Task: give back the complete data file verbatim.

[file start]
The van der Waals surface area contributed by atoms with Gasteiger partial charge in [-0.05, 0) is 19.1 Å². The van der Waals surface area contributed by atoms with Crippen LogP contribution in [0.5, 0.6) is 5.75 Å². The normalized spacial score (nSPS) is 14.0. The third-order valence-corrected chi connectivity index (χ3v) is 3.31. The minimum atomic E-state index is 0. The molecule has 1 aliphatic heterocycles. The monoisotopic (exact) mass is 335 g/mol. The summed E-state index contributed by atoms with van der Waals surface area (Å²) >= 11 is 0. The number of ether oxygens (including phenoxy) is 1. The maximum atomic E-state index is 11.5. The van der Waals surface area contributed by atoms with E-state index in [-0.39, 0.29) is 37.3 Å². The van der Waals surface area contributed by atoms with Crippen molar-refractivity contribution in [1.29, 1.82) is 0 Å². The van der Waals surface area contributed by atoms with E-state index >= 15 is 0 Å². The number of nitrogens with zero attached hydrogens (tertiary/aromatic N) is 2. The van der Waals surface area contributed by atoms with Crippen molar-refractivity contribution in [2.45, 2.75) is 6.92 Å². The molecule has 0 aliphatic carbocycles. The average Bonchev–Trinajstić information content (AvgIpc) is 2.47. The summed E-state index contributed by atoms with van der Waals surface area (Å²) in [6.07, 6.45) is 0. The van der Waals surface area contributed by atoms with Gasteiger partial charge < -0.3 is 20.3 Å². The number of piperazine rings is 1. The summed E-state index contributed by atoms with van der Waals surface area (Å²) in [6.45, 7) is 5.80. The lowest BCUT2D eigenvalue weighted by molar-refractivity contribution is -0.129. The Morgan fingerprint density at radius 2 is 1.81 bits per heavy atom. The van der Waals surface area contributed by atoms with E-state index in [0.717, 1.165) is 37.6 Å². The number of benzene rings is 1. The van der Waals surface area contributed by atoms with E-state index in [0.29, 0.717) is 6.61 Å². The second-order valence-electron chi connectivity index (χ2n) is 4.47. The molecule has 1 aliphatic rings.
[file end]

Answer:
The van der Waals surface area contributed by atoms with Gasteiger partial charge in [-0.05, 0) is 19.1 Å². The van der Waals surface area contributed by atoms with Crippen LogP contribution in [0.5, 0.6) is 5.75 Å². The normalized spacial score (nSPS) is 14.0. The third-order valence-corrected chi connectivity index (χ3v) is 3.31. The minimum atomic E-state index is 0. The molecule has 1 aliphatic heterocycles. The monoisotopic (exact) mass is 335 g/mol. The summed E-state index contributed by atoms with van der Waals surface area (Å²) >= 11 is 0. The number of ether oxygens (including phenoxy) is 1. The maximum atomic E-state index is 11.5. The van der Waals surface area contributed by atoms with E-state index in [-0.39, 0.29) is 37.3 Å². The van der Waals surface area contributed by atoms with Crippen molar-refractivity contribution in [1.29, 1.82) is 0 Å². The van der Waals surface area contributed by atoms with E-state index >= 15 is 0 Å². The number of nitrogens with zero attached hydrogens (tertiary/aromatic N) is 2. The van der Waals surface area contributed by atoms with Crippen molar-refractivity contribution in [2.45, 2.75) is 6.92 Å². The molecule has 0 aliphatic carbocycles. The average Bonchev–Trinajstić information content (AvgIpc) is 2.47. The summed E-state index contributed by atoms with van der Waals surface area (Å²) in [6.07, 6.45) is 0. The van der Waals surface area contributed by atoms with Gasteiger partial charge < -0.3 is 20.3 Å². The number of piperazine rings is 1. The summed E-state index contributed by atoms with van der Waals surface area (Å²) in [6.45, 7) is 5.80. The lowest BCUT2D eigenvalue weighted by molar-refractivity contribution is -0.129. The Morgan fingerprint density at radius 2 is 1.81 bits per heavy atom. The van der Waals surface area contributed by atoms with E-state index in [0.717, 1.165) is 37.6 Å². The number of benzene rings is 1. The van der Waals surface area contributed by atoms with E-state index in [0.29, 0.717) is 6.61 Å². The second-order valence-electron chi connectivity index (χ2n) is 4.47. The molecule has 1 aliphatic rings.